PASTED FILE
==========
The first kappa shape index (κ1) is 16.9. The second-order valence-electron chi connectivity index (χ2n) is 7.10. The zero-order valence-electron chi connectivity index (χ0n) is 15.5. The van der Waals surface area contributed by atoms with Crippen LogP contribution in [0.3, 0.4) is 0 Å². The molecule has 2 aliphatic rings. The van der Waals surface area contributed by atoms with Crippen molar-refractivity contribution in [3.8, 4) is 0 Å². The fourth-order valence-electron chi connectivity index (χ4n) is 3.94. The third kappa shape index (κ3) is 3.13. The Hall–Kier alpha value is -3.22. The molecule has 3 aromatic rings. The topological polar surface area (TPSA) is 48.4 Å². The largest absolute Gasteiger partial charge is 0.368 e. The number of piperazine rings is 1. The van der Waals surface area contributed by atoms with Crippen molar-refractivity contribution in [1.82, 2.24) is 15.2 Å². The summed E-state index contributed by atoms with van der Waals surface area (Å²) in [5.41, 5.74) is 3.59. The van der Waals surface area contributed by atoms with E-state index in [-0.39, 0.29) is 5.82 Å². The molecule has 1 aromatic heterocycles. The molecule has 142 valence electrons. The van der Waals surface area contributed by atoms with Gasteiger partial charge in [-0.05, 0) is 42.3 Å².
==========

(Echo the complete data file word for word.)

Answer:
The first kappa shape index (κ1) is 16.9. The second-order valence-electron chi connectivity index (χ2n) is 7.10. The zero-order valence-electron chi connectivity index (χ0n) is 15.5. The van der Waals surface area contributed by atoms with Crippen LogP contribution in [0.3, 0.4) is 0 Å². The molecule has 2 aliphatic rings. The van der Waals surface area contributed by atoms with Crippen molar-refractivity contribution in [3.8, 4) is 0 Å². The fourth-order valence-electron chi connectivity index (χ4n) is 3.94. The third kappa shape index (κ3) is 3.13. The Hall–Kier alpha value is -3.22. The molecule has 3 aromatic rings. The topological polar surface area (TPSA) is 48.4 Å². The largest absolute Gasteiger partial charge is 0.368 e. The number of piperazine rings is 1. The van der Waals surface area contributed by atoms with Crippen molar-refractivity contribution in [1.82, 2.24) is 15.2 Å². The summed E-state index contributed by atoms with van der Waals surface area (Å²) in [5.41, 5.74) is 3.59. The van der Waals surface area contributed by atoms with E-state index in [-0.39, 0.29) is 5.82 Å². The molecule has 1 aromatic heterocycles. The molecule has 142 valence electrons. The van der Waals surface area contributed by atoms with Gasteiger partial charge in [-0.05, 0) is 42.3 Å².